Section 8: MouseOver Event and Image Properties

One very useful property of the document object is a list of all the images used in the document. They are referred to as follows:

document.images[0] <- the first image
document.images[1] <- the second image

and so on. Each of document.images[0], document.images[1], and so on is a so called image object, with its own set of properties, for example border, complete, height and so on. The following example loads an image into a document and then lists some of its properties.

<img src="cheese.gif" name="cHeeSy" border=7>

  document.write("<br><b>Has the first image finished loading yet?</b> ");
  document.write("<br><b>What is its the URL?</b> ");
  document.write("<br><b>What is its name?</b> ");
  document.write("<br><b>How wide is the border around it?</b> ");
  document.write("<br><b>How tall is it?</b> ");
  document.write("<br><b>And how wide?</b> ");
  document.write("<br><b>Has it finished loading yet?</b> ");

Follow this link to see this example in action.

The name property is especially important - it is inconvenient to refer to the images by number all the time. If we have given a name to the image, (as in the above example via the item name="cHeeSy"), then we can refer to each image by its name: so instead of saying

document.write(document.images[0].complete);, or

we could say

document.write(document.images["cHeeSy"].complete);, or

Some properties of an image object can be changed. Most particularly, the src property can be changed. Since the src property tells the browser what picture file to use for the image, this means that the picture can be completely changed, even after the page has been loaded! The following example uses setTimeout to change an image seven seconds after the page has finished loading.

<img src="cheese.gif" name="Cheesy" border=7>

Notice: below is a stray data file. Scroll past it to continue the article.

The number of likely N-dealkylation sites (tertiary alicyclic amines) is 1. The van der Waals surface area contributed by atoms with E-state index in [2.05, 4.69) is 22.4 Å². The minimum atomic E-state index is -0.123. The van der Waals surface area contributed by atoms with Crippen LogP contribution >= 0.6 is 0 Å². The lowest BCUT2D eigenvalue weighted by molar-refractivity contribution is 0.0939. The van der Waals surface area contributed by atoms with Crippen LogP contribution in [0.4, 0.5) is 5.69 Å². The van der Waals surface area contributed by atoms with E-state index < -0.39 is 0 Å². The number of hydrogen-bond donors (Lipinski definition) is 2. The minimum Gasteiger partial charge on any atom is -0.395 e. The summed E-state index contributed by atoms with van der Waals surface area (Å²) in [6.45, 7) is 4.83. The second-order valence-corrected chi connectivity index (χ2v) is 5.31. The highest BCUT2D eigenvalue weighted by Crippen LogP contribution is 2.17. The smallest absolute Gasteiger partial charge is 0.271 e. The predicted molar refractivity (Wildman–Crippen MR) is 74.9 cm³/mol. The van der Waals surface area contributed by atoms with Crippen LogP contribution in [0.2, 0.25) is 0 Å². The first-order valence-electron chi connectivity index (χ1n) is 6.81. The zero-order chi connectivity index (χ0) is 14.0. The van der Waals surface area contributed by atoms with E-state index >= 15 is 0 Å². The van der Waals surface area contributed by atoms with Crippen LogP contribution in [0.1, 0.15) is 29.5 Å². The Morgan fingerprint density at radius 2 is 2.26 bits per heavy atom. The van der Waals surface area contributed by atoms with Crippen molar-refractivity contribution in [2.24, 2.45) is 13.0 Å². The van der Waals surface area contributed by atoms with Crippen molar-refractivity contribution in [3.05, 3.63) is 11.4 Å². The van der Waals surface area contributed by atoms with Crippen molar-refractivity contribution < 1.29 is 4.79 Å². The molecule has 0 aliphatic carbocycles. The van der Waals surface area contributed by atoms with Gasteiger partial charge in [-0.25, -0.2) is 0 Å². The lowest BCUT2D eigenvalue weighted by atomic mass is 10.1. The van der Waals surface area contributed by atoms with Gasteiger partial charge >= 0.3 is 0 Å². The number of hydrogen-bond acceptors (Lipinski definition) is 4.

<h3> Cheese! </h3>


function OldCheese() {
  alert("Your cheese is getting old!");
  document.images["Cheesy"].src = "oldcheese.gif" ;



Here, the image "cheese.gif" is loaded, using the tag

<img src="cheese.gif" name="Cheesy" border=7> It is given the name "Cheesy" so that it is easier to refer to later.

The function OldCheese() warns the user (via the alert command) that the cheese is getting old, and then changes the images src property via the command

document.images["Cheesy"].src = "oldcheese.gif" ;

This will have the effect of loading a new image, and displaying it in place of the old one! The function OldCheese() will be run seven seconds after the page is loaded. Follow this link to see this example in action.

If make the image into the anchor for a link, via the <A> tag, we can use onMouseOver and onMouseOut to trigger the changes to the image. Consider the example below:


function OldCheese() {
  document.images["Cheesy"].src = "oldcheese.gif" ;

function NewCheese() {
  document.images["Cheesy"].src = "cheese.gif" ;

function SayYuk() { 
  alert("Yuk! Such Horrible Cheese!");

<a href="javascript:SayYuk()" onMouseOver="OldCheese()" onMouseOut="NewCheese()">
<img src="cheese.gif" name="Cheesy" border=7></a>

Here, three javascript functions are defined. OldCheese() will change the picture to the old piece of cheese. This will be activated whenever the user moves the mouse Over the link (that is, the picture), because of the phrase onMouseOver="OldCheese();" within the <A> tag.

The function NewCheese() will change the picture back to the new piece of cheese. This function will be activated whenever the user moves the mouse Out of the link, because of the phrase onMouseOver="OldCheese();" within the <A> tag.

Finally, if the user decides to click on the link instead of moving away, the function SayYuk() will be called. This is because of the phrase HREF="javascript:SayYuk();", also within the <A> tag.

The function SayYuk() tells the user that their taste in cheese is rather disgusting.